Corporate Banner
Satellite Banner
Stem Cells, Cellular Therapy & Biobanking
>
Scientific Community
 
Become a Member | Sign in
Home>News>This Article
  News
Return

Discarded Immune Cells Induce the Relocation of Stem Cells

Published: Tuesday, May 28, 2013
Last Updated: Tuesday, May 28, 2013
Bookmark and Share
Scientists investigate the evolution and elimination of neutrophils.

Neutrophils are leukocytes (white blood cells) that defend the body against attack from bacteria and other disease organisms. To perform their function, these cells release toxic substances when they come into contact with microorganisms. However, release of these substances in the wrong place by damaged neutrophils can result in severe injury to blood vessels and tissues.

Evolution appears to have resolved this conflict by ensuring that neutrophils are renewed much more rapidly than most other cells in the body: approximately 1011 neutrophils are eliminated every day and an equivalent number of stem cells are released into the bloodstream. This in turn generates a second problem: what to do with all these cells that have to be eliminated.

Dr. Andrés Hidalgo and his team in the Department of Epidemiology, Atherosclerosis and Cardiovascular Imaging, led by Dr. Valentín Fuster, have discovered the function of these neutrophils expelled every day by the body.

Graduate student María Casanova Acebes (Universidad Autónoma de Madrid), found that when additional apoptotic neutrophils were injected into mice, there was an increase in the number of circulating hematopoietic stem cells, the cells that generate all blood cells.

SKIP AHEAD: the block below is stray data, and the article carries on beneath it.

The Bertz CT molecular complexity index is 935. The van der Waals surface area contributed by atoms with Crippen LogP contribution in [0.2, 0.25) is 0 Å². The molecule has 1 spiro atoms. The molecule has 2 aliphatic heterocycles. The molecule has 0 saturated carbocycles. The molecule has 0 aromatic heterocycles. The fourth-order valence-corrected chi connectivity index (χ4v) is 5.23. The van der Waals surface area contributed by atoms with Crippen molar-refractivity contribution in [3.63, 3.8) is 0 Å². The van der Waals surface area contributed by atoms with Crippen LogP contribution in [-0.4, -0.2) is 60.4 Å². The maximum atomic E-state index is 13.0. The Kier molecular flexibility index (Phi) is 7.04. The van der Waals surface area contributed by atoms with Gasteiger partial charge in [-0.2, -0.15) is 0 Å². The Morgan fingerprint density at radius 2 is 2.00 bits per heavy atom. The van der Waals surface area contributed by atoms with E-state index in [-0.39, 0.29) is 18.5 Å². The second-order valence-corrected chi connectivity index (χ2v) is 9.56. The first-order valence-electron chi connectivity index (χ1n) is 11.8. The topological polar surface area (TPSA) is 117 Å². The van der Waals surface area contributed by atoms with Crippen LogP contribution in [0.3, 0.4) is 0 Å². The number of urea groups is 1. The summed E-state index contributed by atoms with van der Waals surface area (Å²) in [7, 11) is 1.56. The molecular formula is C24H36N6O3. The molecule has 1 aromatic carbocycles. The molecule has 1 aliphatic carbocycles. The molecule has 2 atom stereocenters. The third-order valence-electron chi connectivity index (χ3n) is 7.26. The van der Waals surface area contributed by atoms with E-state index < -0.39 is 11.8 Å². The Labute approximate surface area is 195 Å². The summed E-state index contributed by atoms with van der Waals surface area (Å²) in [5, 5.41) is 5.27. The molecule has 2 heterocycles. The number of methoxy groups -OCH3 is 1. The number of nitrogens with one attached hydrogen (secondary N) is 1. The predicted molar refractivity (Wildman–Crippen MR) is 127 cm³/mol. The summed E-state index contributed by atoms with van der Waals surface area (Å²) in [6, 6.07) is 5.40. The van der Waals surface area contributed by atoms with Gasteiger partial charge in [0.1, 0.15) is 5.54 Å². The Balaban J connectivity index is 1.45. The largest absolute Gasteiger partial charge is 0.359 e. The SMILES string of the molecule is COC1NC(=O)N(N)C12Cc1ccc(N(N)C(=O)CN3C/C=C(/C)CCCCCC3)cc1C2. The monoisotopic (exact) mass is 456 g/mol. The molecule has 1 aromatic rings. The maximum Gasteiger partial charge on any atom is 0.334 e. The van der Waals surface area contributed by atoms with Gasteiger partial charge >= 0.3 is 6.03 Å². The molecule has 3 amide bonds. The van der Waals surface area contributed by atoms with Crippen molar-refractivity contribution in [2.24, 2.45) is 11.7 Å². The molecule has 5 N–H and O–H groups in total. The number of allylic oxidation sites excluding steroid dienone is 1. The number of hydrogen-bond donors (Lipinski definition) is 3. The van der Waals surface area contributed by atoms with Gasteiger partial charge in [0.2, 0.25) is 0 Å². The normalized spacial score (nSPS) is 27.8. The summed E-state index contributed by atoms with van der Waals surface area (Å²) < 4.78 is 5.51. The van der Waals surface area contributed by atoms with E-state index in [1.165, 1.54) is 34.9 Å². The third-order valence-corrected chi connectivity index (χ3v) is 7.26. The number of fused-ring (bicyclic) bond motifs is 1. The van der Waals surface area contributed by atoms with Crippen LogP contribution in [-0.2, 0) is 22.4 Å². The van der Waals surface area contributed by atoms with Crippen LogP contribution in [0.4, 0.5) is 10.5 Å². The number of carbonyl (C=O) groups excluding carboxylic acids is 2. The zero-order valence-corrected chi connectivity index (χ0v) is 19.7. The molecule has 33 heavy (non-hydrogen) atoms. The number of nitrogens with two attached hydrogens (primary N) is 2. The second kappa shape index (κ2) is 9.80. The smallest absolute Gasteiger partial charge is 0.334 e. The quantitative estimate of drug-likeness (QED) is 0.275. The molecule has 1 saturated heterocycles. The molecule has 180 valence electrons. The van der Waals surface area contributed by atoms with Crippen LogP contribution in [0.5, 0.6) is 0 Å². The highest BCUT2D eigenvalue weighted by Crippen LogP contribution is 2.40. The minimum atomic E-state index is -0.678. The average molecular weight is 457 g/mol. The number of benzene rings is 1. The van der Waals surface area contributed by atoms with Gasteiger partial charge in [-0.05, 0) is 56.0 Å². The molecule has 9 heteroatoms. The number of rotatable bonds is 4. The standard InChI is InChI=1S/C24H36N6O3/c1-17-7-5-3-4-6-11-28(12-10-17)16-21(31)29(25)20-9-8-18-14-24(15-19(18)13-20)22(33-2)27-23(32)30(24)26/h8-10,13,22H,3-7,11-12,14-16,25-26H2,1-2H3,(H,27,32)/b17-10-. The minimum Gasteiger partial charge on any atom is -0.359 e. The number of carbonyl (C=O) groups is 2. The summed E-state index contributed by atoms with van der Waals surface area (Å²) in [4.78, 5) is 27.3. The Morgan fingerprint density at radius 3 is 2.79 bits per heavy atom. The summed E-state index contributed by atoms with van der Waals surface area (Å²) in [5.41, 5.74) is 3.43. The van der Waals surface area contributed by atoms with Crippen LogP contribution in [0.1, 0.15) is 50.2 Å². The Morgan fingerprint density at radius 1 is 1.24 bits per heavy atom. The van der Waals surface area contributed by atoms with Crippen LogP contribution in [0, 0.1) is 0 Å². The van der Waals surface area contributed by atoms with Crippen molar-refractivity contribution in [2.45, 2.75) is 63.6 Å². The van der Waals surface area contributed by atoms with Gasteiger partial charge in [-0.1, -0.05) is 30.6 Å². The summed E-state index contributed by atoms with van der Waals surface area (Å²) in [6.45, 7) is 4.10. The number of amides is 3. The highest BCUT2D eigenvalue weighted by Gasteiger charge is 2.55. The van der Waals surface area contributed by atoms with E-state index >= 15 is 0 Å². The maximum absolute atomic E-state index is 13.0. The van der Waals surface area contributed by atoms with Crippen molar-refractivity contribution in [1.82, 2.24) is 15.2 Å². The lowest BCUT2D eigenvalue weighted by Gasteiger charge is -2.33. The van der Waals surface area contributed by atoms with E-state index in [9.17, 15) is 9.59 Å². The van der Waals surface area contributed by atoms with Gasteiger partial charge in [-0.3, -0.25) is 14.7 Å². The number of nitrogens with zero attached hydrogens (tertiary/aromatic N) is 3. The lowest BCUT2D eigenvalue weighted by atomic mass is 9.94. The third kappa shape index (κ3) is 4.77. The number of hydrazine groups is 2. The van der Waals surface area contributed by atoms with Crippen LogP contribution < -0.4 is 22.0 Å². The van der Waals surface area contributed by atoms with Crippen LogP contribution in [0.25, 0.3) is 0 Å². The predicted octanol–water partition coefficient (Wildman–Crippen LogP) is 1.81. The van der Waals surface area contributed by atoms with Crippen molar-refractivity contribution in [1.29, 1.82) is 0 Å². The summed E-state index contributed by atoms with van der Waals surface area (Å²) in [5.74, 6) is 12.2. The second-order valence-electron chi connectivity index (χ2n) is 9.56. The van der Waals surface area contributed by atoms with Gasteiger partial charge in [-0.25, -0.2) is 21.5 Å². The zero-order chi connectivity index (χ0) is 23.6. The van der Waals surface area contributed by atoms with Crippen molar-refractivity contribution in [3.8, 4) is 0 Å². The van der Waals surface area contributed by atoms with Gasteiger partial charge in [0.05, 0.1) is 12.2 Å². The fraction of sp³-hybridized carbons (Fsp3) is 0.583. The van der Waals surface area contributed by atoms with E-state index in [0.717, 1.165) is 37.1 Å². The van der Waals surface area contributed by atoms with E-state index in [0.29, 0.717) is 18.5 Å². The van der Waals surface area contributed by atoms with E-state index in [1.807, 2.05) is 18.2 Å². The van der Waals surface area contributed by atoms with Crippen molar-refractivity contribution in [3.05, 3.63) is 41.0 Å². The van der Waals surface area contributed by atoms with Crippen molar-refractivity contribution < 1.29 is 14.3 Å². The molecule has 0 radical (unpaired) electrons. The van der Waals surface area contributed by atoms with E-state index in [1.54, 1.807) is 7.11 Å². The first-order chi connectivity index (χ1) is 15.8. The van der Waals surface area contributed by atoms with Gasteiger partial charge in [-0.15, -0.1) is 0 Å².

Using a wide variety of experimental approaches, including imaging assays, pharmacological treatments and genetic analysis, the team showed that when neutrophils in the blood get old, they migrate to the bone marrow to be eliminated by specialized phagocytotic cells called macrophages. The act of phagocytosing the neutrophils alters these macrophages’ genetic properties and functions, and these changes in turn alter the function of specialized cells whose job it is to retain hematopoietic stem cells in the bone marrow. “As a consequence, the stem cells are released into the blood”, explains María Casanova, first author of the study.

According to Dr. Hidalgo, “Key questions that arise from our study relate to the role of the hematopoietic stems cells expelled from the bone marrow, and how the elimination of neutrophils might affect other important stem cell populations, for example those that produce tumors”.

The research also reveals that the aging of neutrophils follows a day/night, or circadian, cycle, suggesting possible implications for disease processes—for instance heart attack—that occur more frequently at certain times of day.

“Our study shows that stem cells are affected by day/night cycles thanks to this cell recycling. It is possible that the malign stem cells that cause cancer use this mechanism to relocate, for example during metastasis”, Hidalgo emphasizes.

But this finding could have more direct implications for cardiovascular health. According to the authors, the daily changes in the function of neutrophils could be responsible for the tendency of acute cardiovascular and inflammatory events, such as heart attack, sepsis or stroke, to occur at certain times of day.